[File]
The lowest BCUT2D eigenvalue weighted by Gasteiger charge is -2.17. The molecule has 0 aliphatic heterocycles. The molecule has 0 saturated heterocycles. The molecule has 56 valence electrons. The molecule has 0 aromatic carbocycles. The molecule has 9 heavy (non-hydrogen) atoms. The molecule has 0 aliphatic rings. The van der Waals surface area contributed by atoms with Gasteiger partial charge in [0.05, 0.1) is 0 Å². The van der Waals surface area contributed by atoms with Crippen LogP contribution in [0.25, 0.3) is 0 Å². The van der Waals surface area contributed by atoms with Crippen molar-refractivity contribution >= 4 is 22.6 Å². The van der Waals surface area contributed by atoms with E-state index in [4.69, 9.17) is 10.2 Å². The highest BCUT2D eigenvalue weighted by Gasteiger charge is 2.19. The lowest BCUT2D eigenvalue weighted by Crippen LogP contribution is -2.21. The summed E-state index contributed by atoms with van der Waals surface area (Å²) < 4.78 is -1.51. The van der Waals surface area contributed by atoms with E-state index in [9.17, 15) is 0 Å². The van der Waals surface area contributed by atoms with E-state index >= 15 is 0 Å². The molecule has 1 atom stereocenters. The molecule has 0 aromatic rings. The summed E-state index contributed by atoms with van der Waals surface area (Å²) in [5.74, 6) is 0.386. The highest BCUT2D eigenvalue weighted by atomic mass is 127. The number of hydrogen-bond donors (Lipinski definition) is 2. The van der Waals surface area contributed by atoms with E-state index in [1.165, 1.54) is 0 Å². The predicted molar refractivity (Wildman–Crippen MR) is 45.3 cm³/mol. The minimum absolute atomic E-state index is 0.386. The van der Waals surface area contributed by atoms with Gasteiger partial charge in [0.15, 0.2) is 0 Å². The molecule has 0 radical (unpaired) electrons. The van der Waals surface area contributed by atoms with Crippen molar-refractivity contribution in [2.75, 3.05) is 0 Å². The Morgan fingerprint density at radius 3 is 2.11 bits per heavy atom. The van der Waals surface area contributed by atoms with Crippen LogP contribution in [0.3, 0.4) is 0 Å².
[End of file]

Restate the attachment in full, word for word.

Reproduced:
The lowest BCUT2D eigenvalue weighted by Gasteiger charge is -2.17. The molecule has 0 aliphatic heterocycles. The molecule has 0 saturated heterocycles. The molecule has 56 valence electrons. The molecule has 0 aromatic carbocycles. The molecule has 9 heavy (non-hydrogen) atoms. The molecule has 0 aliphatic rings. The van der Waals surface area contributed by atoms with Gasteiger partial charge in [0.05, 0.1) is 0 Å². The van der Waals surface area contributed by atoms with Crippen LogP contribution in [0.25, 0.3) is 0 Å². The van der Waals surface area contributed by atoms with Crippen molar-refractivity contribution >= 4 is 22.6 Å². The van der Waals surface area contributed by atoms with E-state index in [4.69, 9.17) is 10.2 Å². The highest BCUT2D eigenvalue weighted by Gasteiger charge is 2.19. The lowest BCUT2D eigenvalue weighted by Crippen LogP contribution is -2.21. The summed E-state index contributed by atoms with van der Waals surface area (Å²) < 4.78 is -1.51. The van der Waals surface area contributed by atoms with E-state index in [9.17, 15) is 0 Å². The van der Waals surface area contributed by atoms with E-state index >= 15 is 0 Å². The molecule has 1 atom stereocenters. The molecule has 0 aromatic rings. The summed E-state index contributed by atoms with van der Waals surface area (Å²) in [5.74, 6) is 0.386. The highest BCUT2D eigenvalue weighted by atomic mass is 127. The number of hydrogen-bond donors (Lipinski definition) is 2. The van der Waals surface area contributed by atoms with E-state index in [1.165, 1.54) is 0 Å². The predicted molar refractivity (Wildman–Crippen MR) is 45.3 cm³/mol. The minimum absolute atomic E-state index is 0.386. The van der Waals surface area contributed by atoms with Gasteiger partial charge in [0.15, 0.2) is 0 Å². The molecule has 0 radical (unpaired) electrons. The van der Waals surface area contributed by atoms with Crippen molar-refractivity contribution in [2.75, 3.05) is 0 Å². The Morgan fingerprint density at radius 3 is 2.11 bits per heavy atom. The van der Waals surface area contributed by atoms with Crippen LogP contribution in [0.3, 0.4) is 0 Å².